Magnets to treat depression? It may sound bizarre, but this treatment is now available on the NHS. It’s called transcranial magnetic stimulation, or TMS.
People who have tried antidepressants but they haven’t worked, may be offered TMS. It involves zapping areas of the brain associated with depression with pulsing magnetic fields.
Treatment usually involves daily half-hour sessions five days a week for two to six weeks.
TMS is not just used to treat depression, it has been used as a diagnostic tool for multiple sclerosis and motor neuron disease. And its effectiveness in treating mood disorders, such as depression and anxiety, has been under investigation for more than 30 years.
It works by sending a magnetic pulse into the brain through a device placed on the skull.
Developing the right device
So-called “refractory depression” – depression that does not respond to antidepressants or talk therapy – can be effectively treated with electroconvulsive therapy (ECT). But ECT is fairly invasive, sending bolts of electricity through the skull and into the brain. With TMS, an electrical change in the brain happens because of the magnetic field happening outside of the skull. This is called electromagnetic induction and was discovered by Michael Faraday in 1831.
Over the next century, scientists and doctors such as Jacques-Arsèn d’Arsonval and Sylvanus P. Thompson created devices that sought to artificially stimulate the nervous system, the former for an early defibrillator device and the latter to stimulate the brain. But they were so bulky and the amount of power needed to produce the rapidly changing magnetic field that was required made their development difficult.
It wasn’t until 1985 and the work of medical physicist Anthony Barker at Sheffield University that led to the creation of a compact, relatively inexpensive device that allowed scientists to stimulate 1cm³ area of the brain at time intervals of their choosing for fractions of a second. It is safe and is applied while the patient is awake.
The technique is used to treat depression and anxiety in two specific ways. Sending repetitive pulses into the brain at different frequencies can have different effects.
In depression, we know that activity is low in the left prefrontal cortex – the area of the brain that is important in planning and thought processes. So using a higher frequency pulse switches on those neurons to help them work as they should, thus alleviating the depression symptoms.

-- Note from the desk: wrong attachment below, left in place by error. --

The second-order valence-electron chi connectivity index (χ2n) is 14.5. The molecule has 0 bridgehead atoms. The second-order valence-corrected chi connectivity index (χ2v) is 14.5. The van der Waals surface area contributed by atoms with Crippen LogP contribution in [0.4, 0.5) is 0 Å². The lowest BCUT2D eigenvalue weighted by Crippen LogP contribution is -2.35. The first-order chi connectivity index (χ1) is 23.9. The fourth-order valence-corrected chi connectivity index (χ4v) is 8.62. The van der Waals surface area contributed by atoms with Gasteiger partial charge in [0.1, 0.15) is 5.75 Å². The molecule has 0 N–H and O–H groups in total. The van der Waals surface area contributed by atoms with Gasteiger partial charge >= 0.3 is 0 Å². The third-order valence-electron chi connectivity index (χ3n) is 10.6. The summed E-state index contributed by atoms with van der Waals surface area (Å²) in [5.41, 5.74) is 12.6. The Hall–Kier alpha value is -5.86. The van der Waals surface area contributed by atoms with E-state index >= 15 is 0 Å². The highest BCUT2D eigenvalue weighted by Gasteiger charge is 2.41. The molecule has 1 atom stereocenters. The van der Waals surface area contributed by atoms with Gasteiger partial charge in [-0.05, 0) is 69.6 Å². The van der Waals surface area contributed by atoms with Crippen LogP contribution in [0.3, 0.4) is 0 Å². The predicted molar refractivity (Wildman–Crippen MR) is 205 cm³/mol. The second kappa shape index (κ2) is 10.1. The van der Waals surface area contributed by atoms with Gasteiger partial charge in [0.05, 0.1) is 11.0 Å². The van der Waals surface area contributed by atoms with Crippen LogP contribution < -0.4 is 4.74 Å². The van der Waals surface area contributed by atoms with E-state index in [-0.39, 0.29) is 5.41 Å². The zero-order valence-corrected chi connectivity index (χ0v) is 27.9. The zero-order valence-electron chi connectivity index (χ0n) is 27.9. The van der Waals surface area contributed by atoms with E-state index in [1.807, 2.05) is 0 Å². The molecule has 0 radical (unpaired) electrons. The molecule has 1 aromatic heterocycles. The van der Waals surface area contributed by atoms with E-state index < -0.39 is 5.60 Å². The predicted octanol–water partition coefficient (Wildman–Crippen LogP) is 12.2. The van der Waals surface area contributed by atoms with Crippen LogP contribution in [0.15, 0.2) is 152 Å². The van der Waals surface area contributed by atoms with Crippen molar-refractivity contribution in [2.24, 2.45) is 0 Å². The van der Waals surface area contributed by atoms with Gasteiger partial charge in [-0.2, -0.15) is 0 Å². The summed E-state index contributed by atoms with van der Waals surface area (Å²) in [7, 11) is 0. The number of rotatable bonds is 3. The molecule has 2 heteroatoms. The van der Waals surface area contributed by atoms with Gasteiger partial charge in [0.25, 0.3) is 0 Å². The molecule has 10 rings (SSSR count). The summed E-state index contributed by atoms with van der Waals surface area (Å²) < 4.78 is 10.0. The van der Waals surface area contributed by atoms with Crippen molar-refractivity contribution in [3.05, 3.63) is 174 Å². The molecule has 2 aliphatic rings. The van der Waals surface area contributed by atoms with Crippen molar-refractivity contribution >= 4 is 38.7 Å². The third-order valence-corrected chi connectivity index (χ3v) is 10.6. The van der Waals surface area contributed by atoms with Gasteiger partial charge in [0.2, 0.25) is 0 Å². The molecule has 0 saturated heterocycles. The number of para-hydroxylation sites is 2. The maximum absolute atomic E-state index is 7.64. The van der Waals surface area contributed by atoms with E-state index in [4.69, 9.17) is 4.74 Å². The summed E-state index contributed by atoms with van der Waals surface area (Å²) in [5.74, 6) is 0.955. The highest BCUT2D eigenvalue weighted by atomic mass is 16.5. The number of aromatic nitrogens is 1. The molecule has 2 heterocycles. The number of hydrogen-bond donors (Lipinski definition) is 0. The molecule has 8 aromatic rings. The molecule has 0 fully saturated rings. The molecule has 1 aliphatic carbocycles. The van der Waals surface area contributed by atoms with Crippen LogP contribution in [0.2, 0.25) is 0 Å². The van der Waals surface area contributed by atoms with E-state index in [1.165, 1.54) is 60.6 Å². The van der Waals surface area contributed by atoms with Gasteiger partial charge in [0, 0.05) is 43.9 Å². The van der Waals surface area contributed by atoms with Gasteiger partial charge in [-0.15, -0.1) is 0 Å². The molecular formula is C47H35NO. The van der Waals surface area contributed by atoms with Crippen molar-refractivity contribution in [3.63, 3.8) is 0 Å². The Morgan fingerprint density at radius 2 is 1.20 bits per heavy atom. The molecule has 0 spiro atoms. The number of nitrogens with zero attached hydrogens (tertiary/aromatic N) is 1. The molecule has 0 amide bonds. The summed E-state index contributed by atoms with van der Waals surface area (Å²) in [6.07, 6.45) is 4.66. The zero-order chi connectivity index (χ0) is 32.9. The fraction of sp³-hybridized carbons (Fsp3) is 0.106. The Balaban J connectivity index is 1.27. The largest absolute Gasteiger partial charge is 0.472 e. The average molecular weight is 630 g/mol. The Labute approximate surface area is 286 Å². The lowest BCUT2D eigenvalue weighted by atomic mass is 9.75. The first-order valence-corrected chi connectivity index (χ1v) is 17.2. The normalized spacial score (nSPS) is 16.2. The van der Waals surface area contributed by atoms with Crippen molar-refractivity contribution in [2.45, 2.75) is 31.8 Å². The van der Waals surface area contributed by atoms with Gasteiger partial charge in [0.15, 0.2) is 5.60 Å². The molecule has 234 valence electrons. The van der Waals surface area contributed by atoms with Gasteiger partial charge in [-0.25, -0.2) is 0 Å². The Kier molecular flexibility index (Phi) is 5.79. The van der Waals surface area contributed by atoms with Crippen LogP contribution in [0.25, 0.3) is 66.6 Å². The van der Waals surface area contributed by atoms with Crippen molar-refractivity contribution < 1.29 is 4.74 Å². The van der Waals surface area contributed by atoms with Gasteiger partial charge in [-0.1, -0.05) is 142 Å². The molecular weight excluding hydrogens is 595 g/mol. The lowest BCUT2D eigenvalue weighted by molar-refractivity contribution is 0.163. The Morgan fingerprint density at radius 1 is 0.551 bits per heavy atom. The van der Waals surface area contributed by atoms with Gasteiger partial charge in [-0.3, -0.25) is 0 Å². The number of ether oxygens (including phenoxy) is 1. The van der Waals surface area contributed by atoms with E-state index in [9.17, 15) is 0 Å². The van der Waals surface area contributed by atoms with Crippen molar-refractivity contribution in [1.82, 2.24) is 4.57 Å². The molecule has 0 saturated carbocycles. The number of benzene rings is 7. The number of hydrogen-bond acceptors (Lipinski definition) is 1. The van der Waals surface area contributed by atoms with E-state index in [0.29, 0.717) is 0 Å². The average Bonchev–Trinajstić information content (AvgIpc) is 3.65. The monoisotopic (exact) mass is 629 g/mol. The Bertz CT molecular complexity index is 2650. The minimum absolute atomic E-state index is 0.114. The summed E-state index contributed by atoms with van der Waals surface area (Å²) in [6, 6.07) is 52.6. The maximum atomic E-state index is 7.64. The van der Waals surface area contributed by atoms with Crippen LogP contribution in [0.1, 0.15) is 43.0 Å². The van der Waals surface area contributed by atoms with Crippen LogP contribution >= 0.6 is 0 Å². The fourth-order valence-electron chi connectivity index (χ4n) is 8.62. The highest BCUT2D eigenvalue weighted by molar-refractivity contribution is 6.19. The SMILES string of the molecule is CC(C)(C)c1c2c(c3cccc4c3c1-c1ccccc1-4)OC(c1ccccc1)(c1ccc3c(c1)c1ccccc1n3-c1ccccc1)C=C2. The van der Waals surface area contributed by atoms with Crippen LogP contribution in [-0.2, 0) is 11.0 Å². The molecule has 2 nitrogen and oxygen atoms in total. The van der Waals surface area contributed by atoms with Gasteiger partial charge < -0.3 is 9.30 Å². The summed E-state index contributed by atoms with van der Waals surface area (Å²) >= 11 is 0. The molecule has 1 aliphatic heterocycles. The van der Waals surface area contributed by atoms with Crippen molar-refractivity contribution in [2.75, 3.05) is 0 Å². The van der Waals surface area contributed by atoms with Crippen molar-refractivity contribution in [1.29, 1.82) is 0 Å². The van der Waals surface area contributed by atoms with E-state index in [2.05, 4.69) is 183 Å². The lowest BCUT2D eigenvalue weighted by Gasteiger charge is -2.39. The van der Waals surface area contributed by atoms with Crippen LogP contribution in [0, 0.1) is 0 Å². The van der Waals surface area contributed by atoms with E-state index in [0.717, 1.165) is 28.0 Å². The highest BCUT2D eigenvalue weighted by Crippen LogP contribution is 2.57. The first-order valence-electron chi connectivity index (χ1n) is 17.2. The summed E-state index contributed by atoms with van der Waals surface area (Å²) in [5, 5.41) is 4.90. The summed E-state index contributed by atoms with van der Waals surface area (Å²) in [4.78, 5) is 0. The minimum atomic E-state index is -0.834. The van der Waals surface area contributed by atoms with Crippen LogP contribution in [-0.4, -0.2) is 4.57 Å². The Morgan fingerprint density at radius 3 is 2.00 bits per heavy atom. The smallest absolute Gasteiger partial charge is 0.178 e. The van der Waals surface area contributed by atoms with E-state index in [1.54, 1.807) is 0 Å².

In contrast, the prefrontal area on the right side of the brain, which is known to be overactive in cases of anxiety, is treated with lower frequencies to calm the activity in that area.
Using this effect of changing how neurons talk to each other (called neuroplasticity), it is hoped that with regular treatment, symptoms will be alleviated.
The treatment is administered as the patient sits in an armchair and feels something akin to a light tapping on the skull.
Safe, but long-term results are needed
A review of TMS for treating depression found mixed evidence and called for longer-term studies. But it is clear that there is benefit for people with refractory depression, and it is safe in older adults and pregnant people.
TMS is safe to administer to those who do not have metal, such as aneurysm coils, metal dental appliances or non-removable piercings in their head or metal-containing pigments on their faces. But it is not advised for people who have epilepsy.
The treatment has several advantages over ECT. With TMS, the patient does not need to be anaesthetised; they do not experience a seizure, and they do not have memory loss after the treatment.
Using TMS in more clinics will provide scientists with more data to determine when it works and for whom, and what protocols are optimal. For example, TMS may have greater and longer-lasting benefits when paired with cognitive behavioural therapy (a type of talk therapy) – as has been shown with antidepressants combined with CBT.
But it is certainly a technique – forged in the fire of cognitive neuroscience – that can have a great effect on those desperate for help.
Amanda Ellison does not work for, consult, own shares in or receive funding from any company or organisation that would benefit from this article, and has disclosed no relevant affiliations beyond their academic appointment.